One of the less-known features of the Amazon jungle is the almost uncanny Whispersync -- whereby a spoken-word book will sync with your e-reader page. I wish this technology had been available when I was in grad school! I can only imagine enjoying all 848 pages of Dombey and Sons by alternating audio and reading. 

    The first generation Paperwhite didn't have audio capability; but the new Kindle Fire HD and HDX models offer a full color and audio experience. The newest Kindle Fire HDX offers "stunning" color and the exclusive Mayday Button. Plus, easier access to the Amazon jungle of free movie streaming and book borrowing for members of Amazon Prime (that's me!).

    Library Without Walls

    Did I mention that I love libraries? And as an Amazon Prime member, I have access to a BIG BIG library? Prime members can borrow one book per month for free; titles depend on the current selection. In addition, Prime members also have first peek at new releases through the Kindle First program and can download one featured book free every month. 

    For December, the featured Kindle First books included titles in four genres:

    Women's Fiction - Soy Sauce for Beginners  by Kirstin Chen

    Thriller - The Widow File  by S.G. Redling

    Romance - Sweet Nothings  by Kim Law

    Young Adult - Timebound  by Rysa Walker

    So, What Do I Think About the New Kindle Fire HDX?

    I'm getting there. First, I have to mention the Mayday button. I've never called Kindle tech support, but I've answered plenty of calls from family members who want a little help with their e-reader devices. I was intrigued by the notion of 15-second support response from a pleasant and helpful R.P. (Real Person).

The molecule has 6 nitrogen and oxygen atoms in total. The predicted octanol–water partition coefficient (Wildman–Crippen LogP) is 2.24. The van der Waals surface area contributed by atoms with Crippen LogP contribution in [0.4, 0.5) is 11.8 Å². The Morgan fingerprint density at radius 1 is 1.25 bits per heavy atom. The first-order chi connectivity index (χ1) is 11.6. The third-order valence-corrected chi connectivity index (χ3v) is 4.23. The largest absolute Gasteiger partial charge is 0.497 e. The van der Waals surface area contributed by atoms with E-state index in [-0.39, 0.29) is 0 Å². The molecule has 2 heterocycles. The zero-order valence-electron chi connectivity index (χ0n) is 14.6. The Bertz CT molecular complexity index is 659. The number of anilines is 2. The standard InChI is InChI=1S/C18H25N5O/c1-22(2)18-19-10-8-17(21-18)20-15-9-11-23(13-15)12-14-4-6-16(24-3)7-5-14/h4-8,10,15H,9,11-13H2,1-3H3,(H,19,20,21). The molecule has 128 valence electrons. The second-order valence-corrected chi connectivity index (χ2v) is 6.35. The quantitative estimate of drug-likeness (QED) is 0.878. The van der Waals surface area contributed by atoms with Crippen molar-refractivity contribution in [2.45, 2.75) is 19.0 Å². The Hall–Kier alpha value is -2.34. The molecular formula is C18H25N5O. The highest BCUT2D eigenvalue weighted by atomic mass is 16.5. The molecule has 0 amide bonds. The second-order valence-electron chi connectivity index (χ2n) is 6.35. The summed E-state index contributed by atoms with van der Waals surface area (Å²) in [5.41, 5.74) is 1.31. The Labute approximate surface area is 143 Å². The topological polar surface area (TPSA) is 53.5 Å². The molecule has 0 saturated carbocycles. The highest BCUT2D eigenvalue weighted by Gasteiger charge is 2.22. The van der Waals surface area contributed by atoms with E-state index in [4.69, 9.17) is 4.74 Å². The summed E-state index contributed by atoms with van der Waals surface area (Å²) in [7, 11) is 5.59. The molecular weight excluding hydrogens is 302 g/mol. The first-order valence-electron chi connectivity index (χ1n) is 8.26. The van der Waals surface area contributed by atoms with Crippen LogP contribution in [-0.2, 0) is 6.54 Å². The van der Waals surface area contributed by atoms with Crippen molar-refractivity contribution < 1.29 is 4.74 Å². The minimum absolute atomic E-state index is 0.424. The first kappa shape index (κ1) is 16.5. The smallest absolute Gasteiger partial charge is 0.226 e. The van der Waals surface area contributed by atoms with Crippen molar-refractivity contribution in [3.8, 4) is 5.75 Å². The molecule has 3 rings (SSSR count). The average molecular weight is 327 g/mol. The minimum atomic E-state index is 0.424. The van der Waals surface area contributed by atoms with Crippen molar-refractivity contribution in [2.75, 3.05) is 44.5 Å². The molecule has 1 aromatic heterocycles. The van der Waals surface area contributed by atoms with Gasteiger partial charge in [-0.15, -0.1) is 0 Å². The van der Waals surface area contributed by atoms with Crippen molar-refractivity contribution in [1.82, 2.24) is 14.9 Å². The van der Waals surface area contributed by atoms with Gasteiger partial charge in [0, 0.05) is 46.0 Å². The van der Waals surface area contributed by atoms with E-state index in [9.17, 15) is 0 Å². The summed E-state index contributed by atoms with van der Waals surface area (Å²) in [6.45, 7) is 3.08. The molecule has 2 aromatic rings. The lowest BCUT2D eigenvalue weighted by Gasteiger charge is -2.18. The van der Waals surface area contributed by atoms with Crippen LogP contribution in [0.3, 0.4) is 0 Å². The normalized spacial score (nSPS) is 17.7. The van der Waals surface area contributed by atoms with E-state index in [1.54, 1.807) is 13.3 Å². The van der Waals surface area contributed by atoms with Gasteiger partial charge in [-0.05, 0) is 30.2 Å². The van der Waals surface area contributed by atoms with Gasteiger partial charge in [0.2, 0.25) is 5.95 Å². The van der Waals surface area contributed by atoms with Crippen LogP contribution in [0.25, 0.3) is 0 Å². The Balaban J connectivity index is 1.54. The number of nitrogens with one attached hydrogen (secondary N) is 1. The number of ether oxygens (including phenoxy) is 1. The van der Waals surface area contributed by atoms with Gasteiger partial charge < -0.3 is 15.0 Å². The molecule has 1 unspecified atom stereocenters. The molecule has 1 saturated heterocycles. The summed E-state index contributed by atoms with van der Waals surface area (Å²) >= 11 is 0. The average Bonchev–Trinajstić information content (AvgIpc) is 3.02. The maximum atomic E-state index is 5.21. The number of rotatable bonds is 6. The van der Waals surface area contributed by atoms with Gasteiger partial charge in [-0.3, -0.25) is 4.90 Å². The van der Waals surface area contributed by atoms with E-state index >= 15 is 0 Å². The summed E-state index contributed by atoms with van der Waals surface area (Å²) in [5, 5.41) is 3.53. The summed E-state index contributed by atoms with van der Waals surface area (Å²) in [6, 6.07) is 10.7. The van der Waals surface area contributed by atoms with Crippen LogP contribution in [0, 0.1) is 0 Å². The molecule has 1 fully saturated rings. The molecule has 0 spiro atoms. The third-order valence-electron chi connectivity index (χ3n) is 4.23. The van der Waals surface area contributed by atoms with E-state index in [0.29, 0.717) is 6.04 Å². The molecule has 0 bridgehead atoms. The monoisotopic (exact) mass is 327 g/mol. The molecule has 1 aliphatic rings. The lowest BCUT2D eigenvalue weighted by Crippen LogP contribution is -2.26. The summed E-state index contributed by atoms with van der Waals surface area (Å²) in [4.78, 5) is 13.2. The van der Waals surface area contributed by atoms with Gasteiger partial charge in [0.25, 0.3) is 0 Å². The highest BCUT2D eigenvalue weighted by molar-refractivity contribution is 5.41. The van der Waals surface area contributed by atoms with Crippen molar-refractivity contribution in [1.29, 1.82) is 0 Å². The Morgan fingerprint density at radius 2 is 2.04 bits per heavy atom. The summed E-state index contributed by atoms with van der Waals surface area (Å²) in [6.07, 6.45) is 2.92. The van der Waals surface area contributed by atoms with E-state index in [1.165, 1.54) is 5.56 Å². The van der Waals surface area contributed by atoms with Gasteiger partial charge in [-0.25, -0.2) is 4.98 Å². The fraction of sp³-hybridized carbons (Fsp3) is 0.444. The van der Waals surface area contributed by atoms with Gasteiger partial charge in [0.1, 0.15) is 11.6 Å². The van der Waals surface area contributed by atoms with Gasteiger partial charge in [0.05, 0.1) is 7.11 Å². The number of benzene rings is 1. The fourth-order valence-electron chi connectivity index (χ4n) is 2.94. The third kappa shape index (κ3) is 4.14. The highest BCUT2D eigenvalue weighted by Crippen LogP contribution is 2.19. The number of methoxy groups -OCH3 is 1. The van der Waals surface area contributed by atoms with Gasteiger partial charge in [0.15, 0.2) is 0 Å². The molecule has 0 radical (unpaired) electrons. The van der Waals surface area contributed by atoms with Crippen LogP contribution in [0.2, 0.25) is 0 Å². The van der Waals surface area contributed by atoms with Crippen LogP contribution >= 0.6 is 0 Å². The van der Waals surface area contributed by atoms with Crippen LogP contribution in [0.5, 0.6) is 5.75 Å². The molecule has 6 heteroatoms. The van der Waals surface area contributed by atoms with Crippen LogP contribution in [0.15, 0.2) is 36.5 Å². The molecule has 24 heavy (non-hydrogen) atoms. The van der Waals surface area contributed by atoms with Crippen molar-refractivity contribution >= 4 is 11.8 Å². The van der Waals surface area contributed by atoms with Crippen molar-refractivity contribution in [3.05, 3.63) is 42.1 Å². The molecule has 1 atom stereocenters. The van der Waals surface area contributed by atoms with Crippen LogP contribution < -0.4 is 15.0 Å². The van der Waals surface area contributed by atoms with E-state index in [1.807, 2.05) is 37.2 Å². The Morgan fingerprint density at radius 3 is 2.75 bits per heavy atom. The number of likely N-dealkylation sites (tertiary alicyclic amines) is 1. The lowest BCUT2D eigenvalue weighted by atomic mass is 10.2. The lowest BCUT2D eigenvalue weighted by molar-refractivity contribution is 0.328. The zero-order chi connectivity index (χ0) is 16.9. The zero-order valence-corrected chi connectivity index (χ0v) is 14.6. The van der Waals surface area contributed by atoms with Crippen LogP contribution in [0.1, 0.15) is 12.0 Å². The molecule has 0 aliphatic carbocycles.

So, I received my new Kindle Fire HDX - 7-inch and all my Kindle books were already loaded. I started reading Advanced Genealogy Research Techniques  by George G. Morgan and Drew Smith right where I left off when reading the book on my iPad. The little 7-inch Fire is the perfect size for holding with one hand and the sharp screen makes the the text crisp and clear. The only problem was that in the evening and early morning, the screen was pretty bright, in fact, it was uncomfortably bright. And, although I could find the control to adjust font, font size, or change from white, to off-white paper, to black screen with white text, I couldn't figure out how to adjust the brightness.

    Mayday to the Rescue

    At 6 a.m I was searching the User's Guide and then in the Amazon forums for an answer. Finally, my husband looked over and suggested that I hit the Mayday button. I'd forgotten all about it. So, lying there in bed with my hair standing on end, I met Chuck  who answered my distress call in under ten seconds. 

    It was a good thing he couldn't see me because it was still early morning in Southern California. Chuck looked kinda like a guy-version of Amy, the redhead in the Amazon Kindle commercials. He spoke with a Texas twang and drew with a highlighter to show me the control I had missed. In less than a minute I had the brightness adjusted, and learned how to access the entire set of usability controls. (Of course, I could have just taken the user's tour when I first opened the device!).

    That was pretty cool. No, that was WAY COOL. To touch a button and have instant tech support. Score BIG for Amazon Kindle.

    Bottom Line

    Will the Kindle Fire HDX replace my iPad? No. I don't plan to move my email to the Kindle, and although the web surfing is super-fast on the Kindle, I still like the larger iPad screen size. 

    For me, the Kindle is a reading device. I've watched free streaming movies and TV shows on it and the color is fabulous. There's no buffering (like on my iPad) and the selection process is streamlined and direct. The 7-inch size makes is fine for a single user, but it's small. The size, however, is what makes it light and easy to hold for reading, and an easy fit inside my purse or a large pocket.